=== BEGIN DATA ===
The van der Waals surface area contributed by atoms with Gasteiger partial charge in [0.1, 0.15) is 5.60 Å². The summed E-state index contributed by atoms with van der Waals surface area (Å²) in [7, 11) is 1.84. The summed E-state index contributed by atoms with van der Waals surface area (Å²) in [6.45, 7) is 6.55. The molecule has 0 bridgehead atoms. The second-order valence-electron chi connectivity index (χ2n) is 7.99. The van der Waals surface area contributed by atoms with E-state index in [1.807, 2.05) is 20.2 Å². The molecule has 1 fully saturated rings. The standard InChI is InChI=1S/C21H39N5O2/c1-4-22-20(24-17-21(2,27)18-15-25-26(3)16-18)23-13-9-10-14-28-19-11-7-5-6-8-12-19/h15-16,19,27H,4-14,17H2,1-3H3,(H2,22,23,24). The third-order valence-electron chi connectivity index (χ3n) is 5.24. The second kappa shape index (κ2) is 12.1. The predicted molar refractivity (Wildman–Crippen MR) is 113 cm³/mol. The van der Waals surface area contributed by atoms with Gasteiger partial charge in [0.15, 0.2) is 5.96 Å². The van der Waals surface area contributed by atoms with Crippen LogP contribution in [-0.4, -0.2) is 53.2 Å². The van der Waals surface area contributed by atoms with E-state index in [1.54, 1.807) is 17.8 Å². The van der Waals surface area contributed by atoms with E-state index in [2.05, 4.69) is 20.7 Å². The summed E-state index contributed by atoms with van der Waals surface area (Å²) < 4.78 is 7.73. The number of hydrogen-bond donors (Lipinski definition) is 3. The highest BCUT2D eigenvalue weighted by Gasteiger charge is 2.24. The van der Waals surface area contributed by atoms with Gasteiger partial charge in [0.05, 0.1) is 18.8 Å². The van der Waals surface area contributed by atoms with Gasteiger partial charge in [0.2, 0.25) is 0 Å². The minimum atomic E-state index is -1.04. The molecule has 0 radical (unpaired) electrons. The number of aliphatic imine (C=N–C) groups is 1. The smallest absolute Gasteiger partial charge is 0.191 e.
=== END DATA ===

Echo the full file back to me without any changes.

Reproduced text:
The van der Waals surface area contributed by atoms with Gasteiger partial charge in [0.1, 0.15) is 5.60 Å². The summed E-state index contributed by atoms with van der Waals surface area (Å²) in [7, 11) is 1.84. The summed E-state index contributed by atoms with van der Waals surface area (Å²) in [6.45, 7) is 6.55. The molecule has 0 bridgehead atoms. The second-order valence-electron chi connectivity index (χ2n) is 7.99. The van der Waals surface area contributed by atoms with E-state index in [1.807, 2.05) is 20.2 Å². The molecule has 1 fully saturated rings. The standard InChI is InChI=1S/C21H39N5O2/c1-4-22-20(24-17-21(2,27)18-15-25-26(3)16-18)23-13-9-10-14-28-19-11-7-5-6-8-12-19/h15-16,19,27H,4-14,17H2,1-3H3,(H2,22,23,24). The third-order valence-electron chi connectivity index (χ3n) is 5.24. The second kappa shape index (κ2) is 12.1. The predicted molar refractivity (Wildman–Crippen MR) is 113 cm³/mol. The van der Waals surface area contributed by atoms with Gasteiger partial charge in [0.15, 0.2) is 5.96 Å². The van der Waals surface area contributed by atoms with Crippen LogP contribution in [-0.4, -0.2) is 53.2 Å². The van der Waals surface area contributed by atoms with E-state index in [1.54, 1.807) is 17.8 Å². The van der Waals surface area contributed by atoms with E-state index in [2.05, 4.69) is 20.7 Å². The summed E-state index contributed by atoms with van der Waals surface area (Å²) < 4.78 is 7.73. The number of hydrogen-bond donors (Lipinski definition) is 3. The highest BCUT2D eigenvalue weighted by Gasteiger charge is 2.24. The van der Waals surface area contributed by atoms with Gasteiger partial charge in [0.05, 0.1) is 18.8 Å². The van der Waals surface area contributed by atoms with Gasteiger partial charge in [0.2, 0.25) is 0 Å². The minimum atomic E-state index is -1.04. The molecule has 0 radical (unpaired) electrons. The number of aliphatic imine (C=N–C) groups is 1. The smallest absolute Gasteiger partial charge is 0.191 e.